With so much hype around the International Swimming League over the past couple of months, it can be hard to make sense of all the news and results that go along with it. After all the ISL is in its pilot year, so naturally there’s a few questions that need to be answered. Here’s a summary of all the basics you need to know about all things professional swimming:
1. What is the ISL
The International Swimming League was established in 2017 by Russian businessman Konstantin Grigorishin. Before then, the only annual swimming event was the FINA Swimming World Cup [FINA is the world governing body of water sports].
The ISL was set up to create greater visibility for the sport and uses a team-based format. There are eight teams in total, four European: Energy Standard, Aqua Centurions, London Roar and Team Iron, as well as four American: DC Trident, Cali Condors, LA Current and NY Breakers.
The teams are split into groupings and race each other over the course of six matches. The final two matches feature an American Derby where all the US teams compete, and a European Derby where the euro teams face-off. The two winning teams from each of these meets then progress to the final, which this year is held in Mandalay Bay, Las Vegas on December 21st and 22nd.
2. What do the athletes get?
Athletes receive prize money in relation to how many points they earn. A breakdown of this can be found in the table below:
These points correlate to a dollar amount, $300 for any points won in the six matches and $1000 for points gained in the final. On top of this, athletes get 25% of their team’s total points.
3. What is the format of an ISL match?
The format is very different to a standard swim meet, which consists of heats in the morning and finals in the evening. The ISL has adopted a short, snappy lineup which includes just two hours of racing with three short breaks throughout (per day). This format has proved to be much more engaging for the audience.
With very little time between races (approx. 25 seconds), the atmosphere is undeniably more electric. The fact that there’s no races over 400m and the inclusion of skins events* within the programme also contribute to this.
Another interesting feature of the ISL is the ability for each team to alter their entries during the three breaks throughout the session. This allows for more tactful decisions to be made with the hope of maximising the amount of points gathered from each event.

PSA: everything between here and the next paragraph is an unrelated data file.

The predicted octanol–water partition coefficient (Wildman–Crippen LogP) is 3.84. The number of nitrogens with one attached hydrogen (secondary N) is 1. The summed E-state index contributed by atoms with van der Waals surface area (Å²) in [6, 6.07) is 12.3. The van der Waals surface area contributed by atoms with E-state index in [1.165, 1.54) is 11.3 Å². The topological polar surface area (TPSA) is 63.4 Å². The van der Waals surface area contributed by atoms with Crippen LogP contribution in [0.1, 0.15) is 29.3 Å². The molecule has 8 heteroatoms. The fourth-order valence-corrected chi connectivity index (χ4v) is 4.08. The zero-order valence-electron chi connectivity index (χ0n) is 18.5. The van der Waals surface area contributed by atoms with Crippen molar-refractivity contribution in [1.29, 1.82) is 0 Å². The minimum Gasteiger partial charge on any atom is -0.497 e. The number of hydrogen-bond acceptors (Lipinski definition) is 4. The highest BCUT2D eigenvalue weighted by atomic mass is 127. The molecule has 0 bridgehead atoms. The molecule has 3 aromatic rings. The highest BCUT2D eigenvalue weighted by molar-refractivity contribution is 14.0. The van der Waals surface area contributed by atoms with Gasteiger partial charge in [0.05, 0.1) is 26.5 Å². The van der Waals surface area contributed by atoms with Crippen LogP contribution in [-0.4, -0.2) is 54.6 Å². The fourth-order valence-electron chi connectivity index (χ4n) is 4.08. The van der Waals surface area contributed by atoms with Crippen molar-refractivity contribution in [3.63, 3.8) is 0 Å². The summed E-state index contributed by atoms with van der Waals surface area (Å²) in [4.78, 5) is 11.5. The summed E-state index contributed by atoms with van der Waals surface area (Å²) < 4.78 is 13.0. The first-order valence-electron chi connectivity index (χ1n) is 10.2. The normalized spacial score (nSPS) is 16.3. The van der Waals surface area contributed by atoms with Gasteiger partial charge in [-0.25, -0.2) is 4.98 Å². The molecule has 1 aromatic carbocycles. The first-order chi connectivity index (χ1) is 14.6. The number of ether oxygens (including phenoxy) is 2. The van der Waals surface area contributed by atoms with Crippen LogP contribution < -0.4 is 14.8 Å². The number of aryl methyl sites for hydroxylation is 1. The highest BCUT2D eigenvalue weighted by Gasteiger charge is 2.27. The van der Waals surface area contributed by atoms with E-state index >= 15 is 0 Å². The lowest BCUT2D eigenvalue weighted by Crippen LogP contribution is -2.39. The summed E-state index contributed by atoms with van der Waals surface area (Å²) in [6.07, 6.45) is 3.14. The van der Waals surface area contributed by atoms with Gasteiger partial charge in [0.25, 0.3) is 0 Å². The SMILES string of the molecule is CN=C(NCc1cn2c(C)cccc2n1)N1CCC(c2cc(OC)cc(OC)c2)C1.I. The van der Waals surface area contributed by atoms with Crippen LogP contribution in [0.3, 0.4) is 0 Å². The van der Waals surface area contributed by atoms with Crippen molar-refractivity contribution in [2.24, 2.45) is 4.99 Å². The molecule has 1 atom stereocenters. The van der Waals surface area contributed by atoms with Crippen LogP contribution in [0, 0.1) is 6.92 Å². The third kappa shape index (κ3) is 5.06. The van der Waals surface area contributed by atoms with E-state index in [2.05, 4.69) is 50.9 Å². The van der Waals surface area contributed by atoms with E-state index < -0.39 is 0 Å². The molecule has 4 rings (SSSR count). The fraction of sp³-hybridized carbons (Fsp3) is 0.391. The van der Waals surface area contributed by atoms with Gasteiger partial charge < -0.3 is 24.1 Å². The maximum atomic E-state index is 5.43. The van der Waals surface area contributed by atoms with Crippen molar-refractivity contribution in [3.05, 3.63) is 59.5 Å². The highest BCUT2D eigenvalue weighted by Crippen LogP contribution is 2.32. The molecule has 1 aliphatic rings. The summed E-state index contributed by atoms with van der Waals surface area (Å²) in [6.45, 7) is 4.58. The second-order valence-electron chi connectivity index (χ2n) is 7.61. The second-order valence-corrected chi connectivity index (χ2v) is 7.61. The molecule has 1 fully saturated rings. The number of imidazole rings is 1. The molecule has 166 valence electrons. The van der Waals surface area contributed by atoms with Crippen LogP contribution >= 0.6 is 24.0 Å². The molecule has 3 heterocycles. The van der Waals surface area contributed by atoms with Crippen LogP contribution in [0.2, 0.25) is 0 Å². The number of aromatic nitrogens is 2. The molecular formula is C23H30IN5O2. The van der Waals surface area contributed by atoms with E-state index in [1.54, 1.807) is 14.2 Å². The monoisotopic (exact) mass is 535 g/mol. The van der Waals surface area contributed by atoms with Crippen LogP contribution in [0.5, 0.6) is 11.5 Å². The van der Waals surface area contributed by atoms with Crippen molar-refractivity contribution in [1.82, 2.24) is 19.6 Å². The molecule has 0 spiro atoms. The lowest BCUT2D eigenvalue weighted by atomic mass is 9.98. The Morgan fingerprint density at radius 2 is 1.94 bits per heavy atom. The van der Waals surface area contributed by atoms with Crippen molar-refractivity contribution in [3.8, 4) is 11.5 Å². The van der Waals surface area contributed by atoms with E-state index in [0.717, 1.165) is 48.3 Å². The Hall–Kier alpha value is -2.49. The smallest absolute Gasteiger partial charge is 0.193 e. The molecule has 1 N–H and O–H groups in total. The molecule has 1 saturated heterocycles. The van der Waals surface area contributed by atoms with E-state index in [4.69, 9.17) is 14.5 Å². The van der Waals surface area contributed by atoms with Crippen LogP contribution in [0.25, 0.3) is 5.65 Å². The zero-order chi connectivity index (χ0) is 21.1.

4. FINA Dispute
ISL was originally meant to debut in 2018 under the name ‘Energy Swim Meet’ but was pulled by FINA. The ISL is seen to be a competitor of FINA and has garnered support from many of the top athletes in the sport.
FINA originally threatened to ban any athletes who signed contracts or partook in competition that was not affiliated with them. They later retracted the threat, but stated that no records set at an ISL meet would not be recognised (they later changed this to certain matches).
In response to the ISL, FINA has planned to launch their very own ‘Champions Swim Series’, a league which will have a prize money pot of $3.9 million. The reaction to this has been mixed, with some national federations getting behind it but the ISL themselves criticising it for “shamelessly copying” their initiative.
5. What does the next season hold?
Although the ISL only debuted this year, founder Konstantin Grigorishin has already announced his plans for next season. It’s set to include a whopping 27 meets and run from September to April. Next year is an Olympic year, so it will be interesting to see how many athletes take part and to what extent.
Presumably, the idea behind having more matches is to give swimmers the option of racing at whichever meets fit into their schedule. More flexibility will more than likely mean a higher number of athletes take part.